Honors Students Collaborate to “Survive a Pandemic” Through Theatre

When gripped by anxiety surrounding the COVID-19 pandemic in Spring 2020, Honors students Kaitlyn Fiery and Shira Weiss didn’t hide from it. Instead, they channeled outward into an opportunity for community catharsis.


“My body just felt overwhelmed by a sense of helplessness and lack of control. It was all bottled up, and I felt this intense need to let it out,” Fiery, CAMD’22, recently said of her experience during the height of the pandemic in 2020.


Weiss, CAMD’22, felt similarly. “I was eager to connect with others who were going through similar experiences and to engage with these stories through art,” she said.


Fiery reached out to Weiss with an idea for a theatre project, eager to tap into their collective experience. “I had a moment of realization that other students were probably experiencing similar things, so I called up Shira and pitched the project to her. She loved the idea, so we applied for a PEAK award and then got to work!” Fiery said.


When planning, Fiery and Weiss decided on a community-based theatre piece, rooted in social practice. The piece, How to Survive a Pandemic, follows in the tradition of the Federal Theatre Project’s Living Newspapers, Anna Devere Smith’s interview-based theatre, and documentary theatre.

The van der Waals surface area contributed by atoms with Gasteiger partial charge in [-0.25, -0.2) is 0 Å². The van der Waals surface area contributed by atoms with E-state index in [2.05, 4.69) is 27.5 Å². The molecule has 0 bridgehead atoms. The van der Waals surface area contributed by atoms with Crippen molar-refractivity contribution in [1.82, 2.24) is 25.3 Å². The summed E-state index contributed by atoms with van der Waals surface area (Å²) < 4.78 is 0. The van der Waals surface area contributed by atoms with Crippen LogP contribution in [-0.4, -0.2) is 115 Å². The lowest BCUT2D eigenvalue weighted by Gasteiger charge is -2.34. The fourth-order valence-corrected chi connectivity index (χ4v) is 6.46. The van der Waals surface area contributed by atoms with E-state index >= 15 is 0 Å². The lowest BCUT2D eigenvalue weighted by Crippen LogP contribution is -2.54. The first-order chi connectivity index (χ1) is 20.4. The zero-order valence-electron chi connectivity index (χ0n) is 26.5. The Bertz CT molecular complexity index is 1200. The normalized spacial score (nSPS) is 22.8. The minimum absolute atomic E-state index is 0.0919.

“Ultimately, community-based processes seemed like a natural fit to break through the isolation and loneliness of this moment in time. Connection to others has been at the heart of this project throughout its creation, from interviews and story circles to the incredible collaboration of our cast and creative team and even to the interactive moments of the live performance,” they said.


Fiery and Weiss spent the fall 2020 semester interviewing their fellow students and facilitating story circles to gather material for the production. They also recruited a production team and held auditions for actors. What brought a new facet to their work was having to rehearse, run all tech, and put on the show virtually. Some of their team members had not yet met in person, due to the hybrid nature of the current school year. The team’s resiliency in the face of these challenges reflected the common theme Fiery and Weiss saw in their collected interviews.